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I am working through some exercises in Neukirch's Algebraic number theory and i need some hints for exercise 1 pg 274, it goes as follows:

Let $G$ be a profinite group, show that we can extend the power map $G \times \mathbb{Z} \rightarrow G$, $(\theta,a) \mapsto \theta^{a}$, to a continuous map $G \times \hat{\mathbb{Z}} \rightarrow G$, $(\theta,a) \mapsto \theta^{a}$, and that $\theta^{ab} = (\theta^{a})^{b}$, $\theta^{a+b}=\theta^{a}\theta^{b}$ if $G$ is abelian.

Now my idea to extend the map was the following, since $G$ is profinite we have $G \cong \varprojlim G/N_{i}$ where the limit runs over the $open$ normal subgroups $N_{i}$ of $G$ , and we know $\hat{\mathbb{Z}} \cong \varprojlim \frac{\mathbb{Z}}{n\mathbb{Z}}$, so let $\theta \in G$, and define $\theta_{i} = \theta \mod N_{i}$, and for $a \in \hat{\mathbb{Z}}$ do a similar thing, then I defined $\theta^{a} = (\theta_{i}^{a_{i}})_i$, now im not sure if this is correct or not, and even if it is right i am not quite sure how to prove its continuous, this is where I need some hints.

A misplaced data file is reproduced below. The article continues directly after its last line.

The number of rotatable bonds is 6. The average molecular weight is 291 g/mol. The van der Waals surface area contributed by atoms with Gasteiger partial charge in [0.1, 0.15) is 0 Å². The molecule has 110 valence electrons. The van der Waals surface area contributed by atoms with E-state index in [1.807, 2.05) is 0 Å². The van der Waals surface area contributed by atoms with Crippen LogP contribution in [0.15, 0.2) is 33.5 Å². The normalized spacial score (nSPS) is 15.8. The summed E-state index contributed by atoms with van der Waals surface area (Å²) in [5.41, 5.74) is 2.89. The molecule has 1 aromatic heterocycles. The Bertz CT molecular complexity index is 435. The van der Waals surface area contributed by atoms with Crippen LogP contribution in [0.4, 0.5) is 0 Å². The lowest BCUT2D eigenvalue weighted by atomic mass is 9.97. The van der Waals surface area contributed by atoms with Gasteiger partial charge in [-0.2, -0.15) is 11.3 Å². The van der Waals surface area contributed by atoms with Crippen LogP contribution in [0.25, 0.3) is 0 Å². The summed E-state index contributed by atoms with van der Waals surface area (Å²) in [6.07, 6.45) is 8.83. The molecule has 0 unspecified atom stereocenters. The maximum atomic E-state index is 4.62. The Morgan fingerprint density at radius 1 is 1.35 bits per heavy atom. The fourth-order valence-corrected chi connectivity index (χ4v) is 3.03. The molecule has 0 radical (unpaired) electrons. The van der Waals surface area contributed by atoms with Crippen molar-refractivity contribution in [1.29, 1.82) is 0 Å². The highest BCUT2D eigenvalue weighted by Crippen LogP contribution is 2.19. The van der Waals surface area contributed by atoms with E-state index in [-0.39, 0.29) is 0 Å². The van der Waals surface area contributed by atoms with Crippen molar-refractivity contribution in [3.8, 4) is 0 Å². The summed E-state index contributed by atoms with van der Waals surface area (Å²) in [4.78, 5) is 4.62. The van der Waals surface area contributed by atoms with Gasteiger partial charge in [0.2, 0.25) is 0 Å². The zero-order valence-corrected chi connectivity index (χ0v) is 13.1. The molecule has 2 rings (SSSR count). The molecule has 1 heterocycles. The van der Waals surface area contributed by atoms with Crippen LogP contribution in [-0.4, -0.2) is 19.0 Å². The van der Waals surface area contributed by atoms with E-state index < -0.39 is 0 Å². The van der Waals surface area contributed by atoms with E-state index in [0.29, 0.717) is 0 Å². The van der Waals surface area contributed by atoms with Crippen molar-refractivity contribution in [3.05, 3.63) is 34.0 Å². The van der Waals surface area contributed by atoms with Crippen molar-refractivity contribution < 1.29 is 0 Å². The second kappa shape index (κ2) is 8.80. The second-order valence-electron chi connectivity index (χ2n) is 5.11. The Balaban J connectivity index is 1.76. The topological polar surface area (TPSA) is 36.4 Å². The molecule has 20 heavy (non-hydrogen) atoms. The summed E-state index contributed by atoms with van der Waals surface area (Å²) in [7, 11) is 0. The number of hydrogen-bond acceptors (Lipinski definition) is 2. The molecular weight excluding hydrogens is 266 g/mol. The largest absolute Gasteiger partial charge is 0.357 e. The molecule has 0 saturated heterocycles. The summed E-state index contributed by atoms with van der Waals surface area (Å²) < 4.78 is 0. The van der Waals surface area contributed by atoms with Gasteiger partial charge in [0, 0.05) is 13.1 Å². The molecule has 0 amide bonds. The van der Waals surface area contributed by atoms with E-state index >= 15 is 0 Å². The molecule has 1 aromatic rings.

Thank you

Correction: Actually, thinking about it a but more I think my way of extending the map might not work, beacuse i dont know that every profinite has enough normal subgroups in order to make the definition work, maybe I shoud define $\theta^{a} = \prod \theta^{a_{i}} $, but Im not sure how to prove its continuous.

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Well, we have $G\times \mathbb Z\subset G\times\hat{\mathbb Z}$ is a dense subset. So how about extending by continuity? – M Turgeon Sep 25 '12 at 15:30
One minor point: $G=\varprojlim G/N$ where $N$ runs over the open normal subgroups of $G$. – Keenan Kidwell Sep 25 '12 at 15:48
@M Turgeon: so by extending by continuity do you mean taking the limit? im not quite sure what you mean by exten by continuity. – Chris Birkbeck Sep 25 '12 at 16:02
@ Kidwell: you're right thank you – Chris Birkbeck Sep 25 '12 at 16:02
@user39947 Every element of $G\times\hat{\mathbb Z}$ is a limit point of $G\times\mathbb Z$, so to define your map $\tilde{f}:G\times\hat{\mathbb Z}\to G$ at a point $x$, take a sequence $\{x_n\}\subset G\times\mathbb Z$ converging to $x$, and set $\tilde{f}(x):=\lim f(x_n)$, where $f$ is your original power map. This is continuous by definition, and it makes it very easy to check the properties. – M Turgeon Sep 25 '12 at 18:08

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